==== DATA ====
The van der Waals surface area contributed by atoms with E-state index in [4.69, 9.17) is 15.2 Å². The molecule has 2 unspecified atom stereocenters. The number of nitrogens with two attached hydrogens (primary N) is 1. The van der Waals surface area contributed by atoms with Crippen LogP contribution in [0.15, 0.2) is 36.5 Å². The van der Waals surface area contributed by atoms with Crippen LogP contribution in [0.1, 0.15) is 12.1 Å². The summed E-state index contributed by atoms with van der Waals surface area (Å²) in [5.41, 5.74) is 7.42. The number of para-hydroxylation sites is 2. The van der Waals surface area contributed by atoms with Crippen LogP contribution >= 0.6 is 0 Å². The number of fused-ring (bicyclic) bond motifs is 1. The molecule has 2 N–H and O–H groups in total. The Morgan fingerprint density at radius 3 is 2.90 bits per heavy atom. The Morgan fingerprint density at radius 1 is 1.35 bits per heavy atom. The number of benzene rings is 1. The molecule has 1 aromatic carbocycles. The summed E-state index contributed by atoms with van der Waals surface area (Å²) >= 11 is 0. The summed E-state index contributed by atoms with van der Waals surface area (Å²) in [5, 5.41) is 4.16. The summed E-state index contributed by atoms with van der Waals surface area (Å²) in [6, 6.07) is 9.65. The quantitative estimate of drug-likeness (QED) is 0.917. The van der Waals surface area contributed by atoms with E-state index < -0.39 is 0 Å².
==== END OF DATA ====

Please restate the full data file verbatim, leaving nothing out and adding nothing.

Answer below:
The van der Waals surface area contributed by atoms with E-state index in [4.69, 9.17) is 15.2 Å². The molecule has 2 unspecified atom stereocenters. The number of nitrogens with two attached hydrogens (primary N) is 1. The van der Waals surface area contributed by atoms with Crippen LogP contribution in [0.15, 0.2) is 36.5 Å². The van der Waals surface area contributed by atoms with Crippen LogP contribution in [0.1, 0.15) is 12.1 Å². The summed E-state index contributed by atoms with van der Waals surface area (Å²) in [5.41, 5.74) is 7.42. The number of para-hydroxylation sites is 2. The van der Waals surface area contributed by atoms with Crippen LogP contribution >= 0.6 is 0 Å². The number of fused-ring (bicyclic) bond motifs is 1. The molecule has 2 N–H and O–H groups in total. The Morgan fingerprint density at radius 3 is 2.90 bits per heavy atom. The Morgan fingerprint density at radius 1 is 1.35 bits per heavy atom. The number of benzene rings is 1. The molecule has 1 aromatic carbocycles. The summed E-state index contributed by atoms with van der Waals surface area (Å²) >= 11 is 0. The summed E-state index contributed by atoms with van der Waals surface area (Å²) in [5, 5.41) is 4.16. The summed E-state index contributed by atoms with van der Waals surface area (Å²) in [6, 6.07) is 9.65. The quantitative estimate of drug-likeness (QED) is 0.917. The van der Waals surface area contributed by atoms with E-state index < -0.39 is 0 Å².